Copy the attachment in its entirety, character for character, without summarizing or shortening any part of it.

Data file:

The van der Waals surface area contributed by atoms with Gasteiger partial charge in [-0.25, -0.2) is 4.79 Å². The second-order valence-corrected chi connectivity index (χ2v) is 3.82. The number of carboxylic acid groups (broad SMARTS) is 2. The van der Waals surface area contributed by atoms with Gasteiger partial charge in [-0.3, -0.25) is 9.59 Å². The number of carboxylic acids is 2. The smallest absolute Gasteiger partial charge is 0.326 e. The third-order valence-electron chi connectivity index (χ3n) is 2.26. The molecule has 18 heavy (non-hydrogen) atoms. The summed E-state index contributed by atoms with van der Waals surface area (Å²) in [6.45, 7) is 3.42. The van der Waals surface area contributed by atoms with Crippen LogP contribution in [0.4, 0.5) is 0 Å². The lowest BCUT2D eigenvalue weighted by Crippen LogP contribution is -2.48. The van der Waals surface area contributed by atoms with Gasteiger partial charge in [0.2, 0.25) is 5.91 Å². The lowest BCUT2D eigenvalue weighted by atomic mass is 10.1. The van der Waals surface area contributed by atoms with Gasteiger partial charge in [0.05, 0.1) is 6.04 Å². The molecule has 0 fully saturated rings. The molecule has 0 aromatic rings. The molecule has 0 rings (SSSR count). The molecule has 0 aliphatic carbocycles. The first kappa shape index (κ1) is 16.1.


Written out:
The van der Waals surface area contributed by atoms with Gasteiger partial charge in [-0.25, -0.2) is 4.79 Å². The second-order valence-corrected chi connectivity index (χ2v) is 3.82. The number of carboxylic acid groups (broad SMARTS) is 2. The van der Waals surface area contributed by atoms with Gasteiger partial charge in [-0.3, -0.25) is 9.59 Å². The number of carboxylic acids is 2. The smallest absolute Gasteiger partial charge is 0.326 e. The third-order valence-electron chi connectivity index (χ3n) is 2.26. The molecule has 18 heavy (non-hydrogen) atoms. The summed E-state index contributed by atoms with van der Waals surface area (Å²) in [6.45, 7) is 3.42. The van der Waals surface area contributed by atoms with Crippen LogP contribution in [0.4, 0.5) is 0 Å². The lowest BCUT2D eigenvalue weighted by Crippen LogP contribution is -2.48. The van der Waals surface area contributed by atoms with Gasteiger partial charge in [0.2, 0.25) is 5.91 Å². The lowest BCUT2D eigenvalue weighted by atomic mass is 10.1. The van der Waals surface area contributed by atoms with Gasteiger partial charge in [0.05, 0.1) is 6.04 Å². The molecule has 0 fully saturated rings. The molecule has 0 aromatic rings. The molecule has 0 rings (SSSR count). The molecule has 0 aliphatic carbocycles. The first kappa shape index (κ1) is 16.1.